The Bank of England made no change to its monetary policy today, sticking to its pledge to keep interest rates at a record low for the foreseeable future despite signs of a strengthening economic recovery.
Most data over the past month has suggested that Britain's stalled recovery is finally getting back in gear.
The International Monetary Fund earlier this week revised up the country's growth prospects by the biggest margin for any advanced economy, seeing growth of 1.4% this year and 1.9% in 2014.
But output remains well below pre-crisis levels, in contrast to other big economies.
The Bank of England believes the economy has plenty of scope to grow further without generating domestic inflation pressures.
This helps explain why its Governor Mark Carney pledged in August not to raise interest rates before the unemployment rate fell to 7% - something the bank forecasts will take three years - unless inflation threatened to get out of control.
There was no marked move in the price of sterling or UK government bonds following the Bank of England's announcement that it was keeping interest rates at 0.5% and leaving its total asset purchases unchanged at £375 billion sterling.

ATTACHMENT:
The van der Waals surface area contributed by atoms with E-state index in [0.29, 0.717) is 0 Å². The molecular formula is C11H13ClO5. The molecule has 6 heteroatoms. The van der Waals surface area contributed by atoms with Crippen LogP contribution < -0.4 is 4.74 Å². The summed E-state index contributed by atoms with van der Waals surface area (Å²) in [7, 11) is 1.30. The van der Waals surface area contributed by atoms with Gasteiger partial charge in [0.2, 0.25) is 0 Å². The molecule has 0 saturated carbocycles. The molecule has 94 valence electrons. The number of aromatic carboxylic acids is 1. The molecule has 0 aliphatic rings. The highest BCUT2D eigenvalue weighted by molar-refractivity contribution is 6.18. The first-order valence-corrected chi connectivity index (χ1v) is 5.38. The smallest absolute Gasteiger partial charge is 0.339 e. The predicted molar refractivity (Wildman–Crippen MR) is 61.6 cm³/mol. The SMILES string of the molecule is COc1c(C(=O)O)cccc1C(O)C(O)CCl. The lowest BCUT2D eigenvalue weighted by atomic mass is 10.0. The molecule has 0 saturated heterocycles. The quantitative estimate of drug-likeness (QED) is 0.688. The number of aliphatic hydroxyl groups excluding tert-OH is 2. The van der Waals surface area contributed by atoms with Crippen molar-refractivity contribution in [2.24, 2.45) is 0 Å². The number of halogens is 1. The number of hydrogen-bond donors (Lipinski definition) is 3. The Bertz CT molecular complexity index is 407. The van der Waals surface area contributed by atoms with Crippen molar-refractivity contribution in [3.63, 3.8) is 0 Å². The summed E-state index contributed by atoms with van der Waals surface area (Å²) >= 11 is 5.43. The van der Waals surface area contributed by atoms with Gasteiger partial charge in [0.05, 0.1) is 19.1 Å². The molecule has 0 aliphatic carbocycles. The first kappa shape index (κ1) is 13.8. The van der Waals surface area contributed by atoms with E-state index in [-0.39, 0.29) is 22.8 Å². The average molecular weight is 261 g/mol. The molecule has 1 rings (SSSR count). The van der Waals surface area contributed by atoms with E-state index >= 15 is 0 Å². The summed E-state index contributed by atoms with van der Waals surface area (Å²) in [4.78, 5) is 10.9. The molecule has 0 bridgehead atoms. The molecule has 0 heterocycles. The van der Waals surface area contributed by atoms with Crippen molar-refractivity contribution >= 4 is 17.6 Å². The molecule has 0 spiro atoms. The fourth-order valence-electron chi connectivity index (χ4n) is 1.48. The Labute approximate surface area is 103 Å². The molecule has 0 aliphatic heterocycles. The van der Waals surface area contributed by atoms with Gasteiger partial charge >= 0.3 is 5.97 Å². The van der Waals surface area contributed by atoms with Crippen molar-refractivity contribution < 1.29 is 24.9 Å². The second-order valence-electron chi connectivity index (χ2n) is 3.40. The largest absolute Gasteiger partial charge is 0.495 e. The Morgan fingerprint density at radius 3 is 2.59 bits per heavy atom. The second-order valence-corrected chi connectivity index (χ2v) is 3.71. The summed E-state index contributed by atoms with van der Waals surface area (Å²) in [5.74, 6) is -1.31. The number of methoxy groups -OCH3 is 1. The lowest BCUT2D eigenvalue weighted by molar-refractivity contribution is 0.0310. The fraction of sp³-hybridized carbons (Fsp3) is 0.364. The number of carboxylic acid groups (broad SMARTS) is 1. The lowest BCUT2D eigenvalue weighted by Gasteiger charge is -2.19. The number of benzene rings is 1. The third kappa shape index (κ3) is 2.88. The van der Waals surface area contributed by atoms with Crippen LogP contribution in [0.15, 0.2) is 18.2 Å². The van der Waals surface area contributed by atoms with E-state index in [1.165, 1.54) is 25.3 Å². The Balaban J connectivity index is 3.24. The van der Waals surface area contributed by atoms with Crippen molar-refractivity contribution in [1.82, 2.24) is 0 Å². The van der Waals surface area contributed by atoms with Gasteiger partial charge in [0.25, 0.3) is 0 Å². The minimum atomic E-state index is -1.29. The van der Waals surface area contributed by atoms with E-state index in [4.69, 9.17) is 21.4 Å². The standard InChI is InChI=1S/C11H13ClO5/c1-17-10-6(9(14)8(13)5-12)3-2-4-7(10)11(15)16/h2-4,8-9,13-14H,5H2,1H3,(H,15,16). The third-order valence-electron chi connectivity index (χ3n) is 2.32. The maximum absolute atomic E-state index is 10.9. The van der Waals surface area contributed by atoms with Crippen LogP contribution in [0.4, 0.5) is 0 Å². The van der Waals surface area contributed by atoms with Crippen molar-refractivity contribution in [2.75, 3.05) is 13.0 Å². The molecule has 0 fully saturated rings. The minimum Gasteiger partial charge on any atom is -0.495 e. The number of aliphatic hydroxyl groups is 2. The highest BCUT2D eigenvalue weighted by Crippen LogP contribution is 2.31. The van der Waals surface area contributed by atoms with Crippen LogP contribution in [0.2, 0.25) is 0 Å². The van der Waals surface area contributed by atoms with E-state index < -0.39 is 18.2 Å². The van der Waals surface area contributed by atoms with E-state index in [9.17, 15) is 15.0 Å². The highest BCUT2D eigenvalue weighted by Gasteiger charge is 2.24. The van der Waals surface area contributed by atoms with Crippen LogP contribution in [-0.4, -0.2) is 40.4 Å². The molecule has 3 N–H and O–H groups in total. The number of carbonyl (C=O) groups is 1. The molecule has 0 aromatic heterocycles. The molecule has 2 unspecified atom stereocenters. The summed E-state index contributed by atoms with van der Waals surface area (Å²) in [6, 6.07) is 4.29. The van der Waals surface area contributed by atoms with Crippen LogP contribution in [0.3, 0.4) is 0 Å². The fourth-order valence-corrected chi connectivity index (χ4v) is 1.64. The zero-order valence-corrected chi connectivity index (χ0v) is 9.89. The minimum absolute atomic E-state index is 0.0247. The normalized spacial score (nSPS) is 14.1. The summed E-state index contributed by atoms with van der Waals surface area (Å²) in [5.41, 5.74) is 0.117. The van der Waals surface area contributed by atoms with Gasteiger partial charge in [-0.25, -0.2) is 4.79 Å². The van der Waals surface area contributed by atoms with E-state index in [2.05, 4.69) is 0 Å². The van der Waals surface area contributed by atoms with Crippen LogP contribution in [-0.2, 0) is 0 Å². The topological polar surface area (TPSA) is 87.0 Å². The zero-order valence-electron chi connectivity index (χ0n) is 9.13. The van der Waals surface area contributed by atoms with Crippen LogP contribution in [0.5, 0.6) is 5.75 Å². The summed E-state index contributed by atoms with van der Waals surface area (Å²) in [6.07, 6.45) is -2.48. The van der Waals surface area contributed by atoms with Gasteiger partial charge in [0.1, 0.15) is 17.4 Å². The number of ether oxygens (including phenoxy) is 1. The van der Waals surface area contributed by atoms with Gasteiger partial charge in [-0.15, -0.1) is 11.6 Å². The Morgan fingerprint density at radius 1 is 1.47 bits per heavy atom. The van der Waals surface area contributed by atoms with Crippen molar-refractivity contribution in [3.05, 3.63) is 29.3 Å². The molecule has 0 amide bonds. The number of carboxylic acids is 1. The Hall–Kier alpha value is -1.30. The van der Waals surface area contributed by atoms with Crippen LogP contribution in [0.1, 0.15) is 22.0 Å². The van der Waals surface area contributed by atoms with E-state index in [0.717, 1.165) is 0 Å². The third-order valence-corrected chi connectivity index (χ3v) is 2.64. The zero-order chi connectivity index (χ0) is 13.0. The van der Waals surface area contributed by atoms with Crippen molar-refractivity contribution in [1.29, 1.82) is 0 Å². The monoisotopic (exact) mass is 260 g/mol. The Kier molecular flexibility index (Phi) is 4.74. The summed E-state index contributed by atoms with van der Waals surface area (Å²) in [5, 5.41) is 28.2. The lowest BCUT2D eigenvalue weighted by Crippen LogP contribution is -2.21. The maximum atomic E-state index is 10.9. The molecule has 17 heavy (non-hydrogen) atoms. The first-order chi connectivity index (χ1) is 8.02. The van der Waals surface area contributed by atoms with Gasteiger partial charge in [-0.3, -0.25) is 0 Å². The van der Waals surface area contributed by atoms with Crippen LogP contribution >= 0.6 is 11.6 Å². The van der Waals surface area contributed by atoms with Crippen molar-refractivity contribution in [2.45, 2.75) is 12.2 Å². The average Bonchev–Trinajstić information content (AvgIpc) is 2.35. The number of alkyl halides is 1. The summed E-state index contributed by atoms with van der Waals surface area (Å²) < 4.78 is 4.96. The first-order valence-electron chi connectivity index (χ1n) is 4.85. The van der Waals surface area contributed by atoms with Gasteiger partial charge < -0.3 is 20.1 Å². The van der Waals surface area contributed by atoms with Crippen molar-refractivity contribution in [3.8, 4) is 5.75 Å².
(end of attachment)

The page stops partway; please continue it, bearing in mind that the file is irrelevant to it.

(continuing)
The bank as usual made no statement alongside its monetary policy announcement, and details of its discussions will not be published until the release of minutes on October 23.
While most private-sector economists think unemployment will fall rather more quickly from its current level of 7.7% than the BoE expects, analysts said that interest rates were unlikely to rise any time soon.
UK consumer price inflation currently stands at 2.7% and has exceeded the Bank of England's 2% target since late 2009.
There are also some clouds on the horizon for Britain's recovery. An unexpected fall in August's industrial output has raised questions about whether the economy is expanding as rapidly as private-sector surveys have suggested, while there is also a risk that the US government shutdown escalates into a default on government debt.
But more economic stimulus in Britain in the form of asset purchases looks unlikely for now, as the two policymakers who backed it earlier this year - Paul Fisher and David Miles - have said they would prefer to keep it in reserve in case the economy weakens.